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Panic Disorders

CausesSigns & SymptomsRelated ConditionsTreatmentsLiving with Panic DisorderHow Family & Friends Can Help

Panic disorder, one in the family of anxiety disorders, is different from normal anxiety. While other anxiety disorders cause ongoing feelings of fear of impending doom, panic disorder is marked by sudden, unexpected attacks of intense terror. Panic attacks can occur at any time, distinguishing them from the natural reaction to real danger.

Some symptoms of the illness are common not only to other mental disorders but to minor physical ailments as well. Therefore, panic disorder can be difficult to recognize, and many sufferers go untreated. But treatment is available, and it's the only way to beat the disorder.


As with other mental illnesses, panic disorder is believed to be caused by both chemical imbalances in the brain and genetic predisposition. Panic disorder can afflict people after age 18, irrespective of race or gender. Researchers are also examining environmental triggers. For many, panic attacks occur when there is no apparent danger or outside of periods of normal stress, and it is believed that certain traumatic events can give rise to panic disorder.

Signs and Symptoms

People who suffer from panic disorder will have sudden, unexpected episodes of intense terror that include several of the following physical symptoms:

  • Trembling
  • Tingling or numbness
  • Nausea or stomach aches
  • Racing heartbeat or heart palpitations
  • Chest pressure or discomfort
  • Choking sensation
  • Hyperventilation or difficulty breathing
  • Hot or cold flashes
  • Dizziness or faintness
  • Excessive sweating
  • Derealization
  • Fear of dying

During a panic attack victims might have the urge to flee but are too scared to move. They might fear they are having a heart attack or stroke, that they are going crazy or losing control, or that they are going to die.

Related Conditions

Panic disorder often has a dramatic impact on victims' lives and gives rise to other mental illnesses and negative behaviors. Victims might begin to avoid places or circumstances where panic attacks have occurred, thinking that these might have caused their attacks. This leads to a phobic avoidance of these places or circumstances.

Panic attacks are difficult to endure. Because they can happen at any time, victims cannot necessarily prepare themselves. This fear of going through another attack can lead to anticipatory anxiety.

Often panic disorder victims retreat into a life of isolation, too afraid even to leave their own homes. Ultimately, this makes normal living impossible.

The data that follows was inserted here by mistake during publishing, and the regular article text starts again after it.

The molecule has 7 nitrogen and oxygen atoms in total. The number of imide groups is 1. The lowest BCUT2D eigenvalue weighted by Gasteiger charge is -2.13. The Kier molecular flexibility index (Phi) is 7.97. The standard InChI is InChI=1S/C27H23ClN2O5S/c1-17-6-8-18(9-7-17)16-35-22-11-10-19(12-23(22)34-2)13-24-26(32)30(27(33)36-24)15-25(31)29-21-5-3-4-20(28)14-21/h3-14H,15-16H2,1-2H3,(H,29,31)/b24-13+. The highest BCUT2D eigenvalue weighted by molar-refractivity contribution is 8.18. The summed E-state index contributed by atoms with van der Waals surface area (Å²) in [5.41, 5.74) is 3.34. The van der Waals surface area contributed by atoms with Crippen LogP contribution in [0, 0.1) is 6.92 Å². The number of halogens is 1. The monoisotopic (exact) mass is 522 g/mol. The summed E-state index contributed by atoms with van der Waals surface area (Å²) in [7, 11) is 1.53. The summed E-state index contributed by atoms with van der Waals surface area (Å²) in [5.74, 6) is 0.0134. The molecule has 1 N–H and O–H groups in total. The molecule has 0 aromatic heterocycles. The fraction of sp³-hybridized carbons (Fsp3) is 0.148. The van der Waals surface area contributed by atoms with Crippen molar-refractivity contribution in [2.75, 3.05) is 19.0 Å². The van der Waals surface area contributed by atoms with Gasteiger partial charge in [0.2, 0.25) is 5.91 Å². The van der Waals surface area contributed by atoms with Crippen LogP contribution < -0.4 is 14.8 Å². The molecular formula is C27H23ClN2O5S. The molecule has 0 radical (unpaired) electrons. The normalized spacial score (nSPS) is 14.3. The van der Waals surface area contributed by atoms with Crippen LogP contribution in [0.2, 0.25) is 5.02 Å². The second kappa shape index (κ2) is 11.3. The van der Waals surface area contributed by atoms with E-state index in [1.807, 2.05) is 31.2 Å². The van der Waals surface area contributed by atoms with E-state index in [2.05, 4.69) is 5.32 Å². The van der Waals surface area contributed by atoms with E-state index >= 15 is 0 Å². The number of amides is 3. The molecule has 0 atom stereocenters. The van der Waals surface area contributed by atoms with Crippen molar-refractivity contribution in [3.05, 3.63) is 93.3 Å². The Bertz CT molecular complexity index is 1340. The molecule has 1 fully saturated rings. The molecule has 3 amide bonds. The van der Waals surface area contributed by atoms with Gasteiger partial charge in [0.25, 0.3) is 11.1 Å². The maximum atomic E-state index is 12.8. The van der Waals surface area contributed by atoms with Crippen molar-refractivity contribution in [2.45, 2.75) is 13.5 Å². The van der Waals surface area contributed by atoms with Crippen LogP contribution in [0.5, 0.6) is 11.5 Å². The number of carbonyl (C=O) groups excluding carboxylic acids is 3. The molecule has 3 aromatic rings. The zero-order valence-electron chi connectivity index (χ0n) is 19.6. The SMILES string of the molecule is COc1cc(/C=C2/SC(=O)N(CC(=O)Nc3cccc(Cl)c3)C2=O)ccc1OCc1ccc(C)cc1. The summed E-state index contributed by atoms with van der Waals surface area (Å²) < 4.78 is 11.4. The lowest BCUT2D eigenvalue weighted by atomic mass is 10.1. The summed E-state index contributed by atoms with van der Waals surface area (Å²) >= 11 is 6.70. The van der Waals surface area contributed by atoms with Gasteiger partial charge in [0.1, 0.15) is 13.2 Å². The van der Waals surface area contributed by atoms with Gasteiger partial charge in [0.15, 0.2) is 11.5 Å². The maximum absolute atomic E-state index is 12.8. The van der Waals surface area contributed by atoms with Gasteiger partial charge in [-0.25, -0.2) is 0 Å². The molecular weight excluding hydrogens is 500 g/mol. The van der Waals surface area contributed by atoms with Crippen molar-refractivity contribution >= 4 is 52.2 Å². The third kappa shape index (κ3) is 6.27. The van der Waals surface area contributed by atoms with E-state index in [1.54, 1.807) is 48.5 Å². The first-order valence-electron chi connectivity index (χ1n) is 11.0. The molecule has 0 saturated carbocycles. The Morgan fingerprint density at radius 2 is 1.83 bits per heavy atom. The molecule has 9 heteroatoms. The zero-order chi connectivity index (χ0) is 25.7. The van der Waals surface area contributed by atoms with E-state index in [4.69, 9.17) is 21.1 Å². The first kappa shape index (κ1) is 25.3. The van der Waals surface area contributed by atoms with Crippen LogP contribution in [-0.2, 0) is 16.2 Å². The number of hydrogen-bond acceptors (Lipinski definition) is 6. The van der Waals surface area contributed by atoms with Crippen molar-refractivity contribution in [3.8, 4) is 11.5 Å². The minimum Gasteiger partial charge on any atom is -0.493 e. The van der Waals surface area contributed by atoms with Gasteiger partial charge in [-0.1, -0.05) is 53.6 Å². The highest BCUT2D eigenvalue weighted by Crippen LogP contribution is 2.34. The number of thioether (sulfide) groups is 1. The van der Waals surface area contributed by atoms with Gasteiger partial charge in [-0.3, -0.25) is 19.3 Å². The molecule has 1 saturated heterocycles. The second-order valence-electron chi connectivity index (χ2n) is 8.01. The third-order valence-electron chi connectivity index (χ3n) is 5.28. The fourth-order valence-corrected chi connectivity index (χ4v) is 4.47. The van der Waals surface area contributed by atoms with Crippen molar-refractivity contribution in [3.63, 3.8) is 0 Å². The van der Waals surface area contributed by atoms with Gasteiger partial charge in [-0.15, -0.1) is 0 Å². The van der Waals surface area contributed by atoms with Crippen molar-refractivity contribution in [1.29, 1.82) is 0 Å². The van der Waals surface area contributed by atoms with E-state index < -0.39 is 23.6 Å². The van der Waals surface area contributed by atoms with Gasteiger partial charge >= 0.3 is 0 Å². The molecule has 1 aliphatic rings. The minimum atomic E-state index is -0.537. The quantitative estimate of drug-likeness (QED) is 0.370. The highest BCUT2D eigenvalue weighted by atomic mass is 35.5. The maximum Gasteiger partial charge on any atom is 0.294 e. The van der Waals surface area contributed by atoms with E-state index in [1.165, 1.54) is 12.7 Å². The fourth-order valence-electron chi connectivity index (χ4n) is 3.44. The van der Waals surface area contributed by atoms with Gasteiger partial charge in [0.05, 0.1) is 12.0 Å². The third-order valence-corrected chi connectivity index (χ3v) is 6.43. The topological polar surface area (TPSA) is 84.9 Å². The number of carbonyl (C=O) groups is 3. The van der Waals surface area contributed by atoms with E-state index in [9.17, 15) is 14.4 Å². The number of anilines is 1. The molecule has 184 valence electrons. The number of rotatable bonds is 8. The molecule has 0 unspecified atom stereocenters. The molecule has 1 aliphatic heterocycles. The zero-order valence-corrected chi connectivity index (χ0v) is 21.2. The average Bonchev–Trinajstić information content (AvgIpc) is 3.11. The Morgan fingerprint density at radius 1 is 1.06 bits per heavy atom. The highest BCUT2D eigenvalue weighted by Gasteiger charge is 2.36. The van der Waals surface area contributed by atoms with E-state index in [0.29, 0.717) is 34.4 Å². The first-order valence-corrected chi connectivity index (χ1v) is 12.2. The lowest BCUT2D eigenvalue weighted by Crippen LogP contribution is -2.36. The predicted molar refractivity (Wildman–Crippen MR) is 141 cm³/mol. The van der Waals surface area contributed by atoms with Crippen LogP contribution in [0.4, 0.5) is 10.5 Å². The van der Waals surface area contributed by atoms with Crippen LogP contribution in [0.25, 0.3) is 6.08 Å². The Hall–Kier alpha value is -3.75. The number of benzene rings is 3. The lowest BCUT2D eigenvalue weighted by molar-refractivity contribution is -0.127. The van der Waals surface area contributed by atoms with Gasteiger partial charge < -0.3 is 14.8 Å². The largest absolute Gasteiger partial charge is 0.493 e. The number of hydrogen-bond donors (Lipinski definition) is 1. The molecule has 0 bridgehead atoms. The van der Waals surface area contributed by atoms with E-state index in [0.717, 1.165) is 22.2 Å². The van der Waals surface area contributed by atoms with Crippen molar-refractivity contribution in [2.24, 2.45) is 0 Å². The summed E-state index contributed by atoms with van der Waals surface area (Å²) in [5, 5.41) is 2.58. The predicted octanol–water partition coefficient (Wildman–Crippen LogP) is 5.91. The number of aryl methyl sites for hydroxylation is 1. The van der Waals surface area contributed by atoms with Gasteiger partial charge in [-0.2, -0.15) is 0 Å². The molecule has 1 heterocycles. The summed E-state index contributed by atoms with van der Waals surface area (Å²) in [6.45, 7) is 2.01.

And in many cases another common disorder occurs in depression.


Because so many of the physical symptoms are common to other mental and medical conditions, choosing a physician is a very important step in seeking treatment for panic disorder. A psychiatrist is a specialist who understands mental illnesses, who can make an appropriate diagnosis and who can prescribe a proper treatment and is probably the best choice. A proper diagnosis in the beginning can eliminate ineffective treatments and patient frustration. The most effective treatments usually include medication, cognitive and behavioral therapy, or a combination of these.

Medication helps level the chemical imbalances in the brain. Some prescriptions that have proven effective are tricyclic antidepressants, MAO inhibitors and benzodiazepines. These help prevent attacks or reduce their frequency and severity.

Cognitive and behavior therapies are designed to change the way a person thinks and acts. Cognitive therapy involves helping patients understand how their thinking patterns contribute to their symptoms and how to change their thoughts to reduce or prevent the symptoms. In behavioral therapy, psychiatrists expose patients to the feared place or situation on a gradual basis, teaching them to use relaxation exercises, until the fear is reduced or eliminated.

Group therapy brings patients together to share experiences and draw support from one another. Many patients respond well to treatment, and the success rates among those who receive treatment is often very high, allowing patients to return to productive, fulfilling lives.

Living with Panic Disorder

When panic disorder strikes, it reaches far beyond its victims. Family members, friends, co-workers and many others suffer as well. But family and friends can potentially be the best help for victims.

Dealing with a relative or friend with panic disorder can be stressful. Family and friends can find emotional support, understanding and hope from outreach, education and advocacy groups.

How Family and Friends Can Help

One of the greatest helps to a friend or loved one with a disorder is emotional support. Family and friends should sincerely listen to the person with the disorder, offering reassurance. They can help the person become involved in his or her own treatment. They can be the rational, stable support in the difficult and frustrating times.

Dealing with a relative or friend with panic disorder can be stressful. Family and friends can find emotional support, understanding and hope from outreach, education and advocacy groups